Family breakdown can, for many, be one of the most stressful life events. The inevitable conflict and uncertainty which it involves can lead to significant upset and distress, particularly where children are concerned. In many ways, the traditional legal process is ill-equipped to deal with the fall-out of a failed relationship.

Lawyers, in fulfilling their role of protecting their clients’ positions, can often fuel their clients’ natural desire for revenge or justice, leading to the entrenchment of views and positions, and often protracted, stressful and costly litigation.

What is mediation?

Mediation is an alternative process for resolving family disputes. It helps couples make decisions together. Mediators are impartial and offer a safe and confidential forum for family members to discuss the issues they face and come to agreements which will work best for everyone.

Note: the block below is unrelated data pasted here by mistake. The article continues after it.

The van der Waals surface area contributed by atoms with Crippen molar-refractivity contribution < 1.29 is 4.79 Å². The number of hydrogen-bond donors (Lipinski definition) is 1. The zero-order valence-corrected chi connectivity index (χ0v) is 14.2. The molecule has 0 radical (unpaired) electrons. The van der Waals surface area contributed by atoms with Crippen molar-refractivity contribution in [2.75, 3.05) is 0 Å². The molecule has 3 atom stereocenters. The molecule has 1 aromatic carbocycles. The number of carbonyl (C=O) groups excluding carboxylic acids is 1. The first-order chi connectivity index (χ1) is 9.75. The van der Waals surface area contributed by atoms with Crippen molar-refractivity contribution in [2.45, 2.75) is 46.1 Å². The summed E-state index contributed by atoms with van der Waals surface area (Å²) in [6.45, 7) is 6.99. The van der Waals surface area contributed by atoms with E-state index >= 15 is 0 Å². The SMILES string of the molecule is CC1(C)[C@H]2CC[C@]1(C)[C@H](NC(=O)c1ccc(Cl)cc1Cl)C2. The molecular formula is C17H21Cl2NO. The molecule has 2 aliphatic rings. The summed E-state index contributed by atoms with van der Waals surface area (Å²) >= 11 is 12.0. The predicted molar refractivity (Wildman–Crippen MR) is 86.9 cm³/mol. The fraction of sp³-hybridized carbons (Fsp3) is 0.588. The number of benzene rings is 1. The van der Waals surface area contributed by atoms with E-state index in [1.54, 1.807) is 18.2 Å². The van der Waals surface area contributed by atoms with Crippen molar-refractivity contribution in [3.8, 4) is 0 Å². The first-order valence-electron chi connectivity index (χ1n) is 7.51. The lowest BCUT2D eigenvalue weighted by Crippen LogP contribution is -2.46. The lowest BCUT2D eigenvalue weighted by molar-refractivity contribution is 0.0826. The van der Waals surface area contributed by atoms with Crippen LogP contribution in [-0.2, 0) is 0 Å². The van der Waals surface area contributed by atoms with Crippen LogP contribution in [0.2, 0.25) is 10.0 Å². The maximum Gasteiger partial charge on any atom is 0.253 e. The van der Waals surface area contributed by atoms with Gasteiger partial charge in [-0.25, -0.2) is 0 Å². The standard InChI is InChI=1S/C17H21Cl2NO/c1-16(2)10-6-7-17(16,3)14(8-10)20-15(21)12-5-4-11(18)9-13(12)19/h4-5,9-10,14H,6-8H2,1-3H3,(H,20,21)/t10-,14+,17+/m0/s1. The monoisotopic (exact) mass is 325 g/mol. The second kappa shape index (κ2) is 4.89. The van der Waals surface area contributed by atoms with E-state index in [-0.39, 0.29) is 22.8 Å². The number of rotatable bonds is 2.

Advantages of mediation

Research has proved that using mediation to resolve disputes has a number of advantages over litigation. The parties involved retain control over decisions made, rather than handing them over to a third party, such as a judge, who, however well-meaning, simply cannot understand the family dynamics as well as the family themselves. Further, people are more likely to abide by a mediated settlement, because they consent to it voluntarily, than an order that is imposed upon them which may be wholly undesired.

Another advantage of mediation is that it can often help a former couple to communicate better. The mediator’s role is simply to facilitate discussions, rather than lead those discussions. The parties have to work together to find solutions. Very often, where children are involved, the parents will face years of parenting together even if they no longer wish to live together. The more parents are able to communicate effectively about decisions which relate to their children, the less conflict the children will be exposed to. Mediation is also very often a more cost-effective and swifter option than pursuing matters through the court system.